This article is from the Model Rockets FAQ, by Wolfram von Kiparski with numerous contributions by others.
Foam is interesting stuff to play with. You can cut wing cores using a
hot wire and 1/16" ply or formica templates. Parts for rockets can be
made by simple carving and sanding.
Even more interesting is making lightweight wings and other parts using
foam, silkspan and thinned white glue. Someone called Ron St. Jean built
lots of competition free flight models in this manner. The silkspan is
applied wet over the foam, and thinned white glue is brushed on. When
the silkspan dries it shrinks, and the result is an incredibly strong and
stiff structures. One could conceivably use this method for nose cones
or complex scale models. In England, foam and brown wrapping paper is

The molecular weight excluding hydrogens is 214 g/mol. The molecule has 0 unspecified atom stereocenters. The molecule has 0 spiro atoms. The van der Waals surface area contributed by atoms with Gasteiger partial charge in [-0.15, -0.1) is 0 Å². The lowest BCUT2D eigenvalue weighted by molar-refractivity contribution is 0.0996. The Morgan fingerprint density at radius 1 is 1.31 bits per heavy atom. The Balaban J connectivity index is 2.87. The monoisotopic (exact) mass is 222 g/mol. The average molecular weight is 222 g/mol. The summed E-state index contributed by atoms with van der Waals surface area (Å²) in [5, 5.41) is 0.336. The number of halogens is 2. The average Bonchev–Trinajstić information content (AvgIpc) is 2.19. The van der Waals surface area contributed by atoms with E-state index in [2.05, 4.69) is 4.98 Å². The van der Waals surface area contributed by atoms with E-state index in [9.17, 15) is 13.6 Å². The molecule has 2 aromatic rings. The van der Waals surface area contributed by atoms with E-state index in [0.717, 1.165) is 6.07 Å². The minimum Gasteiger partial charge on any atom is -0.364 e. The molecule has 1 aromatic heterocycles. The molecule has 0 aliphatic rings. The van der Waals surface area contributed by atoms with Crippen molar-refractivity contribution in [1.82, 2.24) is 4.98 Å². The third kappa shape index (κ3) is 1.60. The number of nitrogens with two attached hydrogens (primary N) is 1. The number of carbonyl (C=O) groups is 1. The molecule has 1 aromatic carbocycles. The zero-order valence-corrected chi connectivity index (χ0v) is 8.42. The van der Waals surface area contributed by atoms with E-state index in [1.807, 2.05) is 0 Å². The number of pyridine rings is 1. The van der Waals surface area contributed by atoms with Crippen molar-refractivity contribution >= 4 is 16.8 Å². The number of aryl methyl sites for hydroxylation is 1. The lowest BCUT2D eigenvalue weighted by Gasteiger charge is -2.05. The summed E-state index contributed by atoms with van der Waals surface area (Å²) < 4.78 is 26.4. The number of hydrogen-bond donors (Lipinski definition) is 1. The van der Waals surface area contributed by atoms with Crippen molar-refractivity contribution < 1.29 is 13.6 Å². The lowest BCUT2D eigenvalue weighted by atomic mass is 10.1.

used for complex ducted fan models (someone actually flies a seven foot
long scale Concorde constructed like this).
If one uses heavier paper (eg. grocery sacks) perhaps one can dissolve
the foam once the white glue is set (use acetone or dope thinner for
this). For rockets imagine something shaped like a V2 made like this.
Once the foam was dissolved you'd end up with a light weight craft paper
tube of the proper shape, boat tail and all.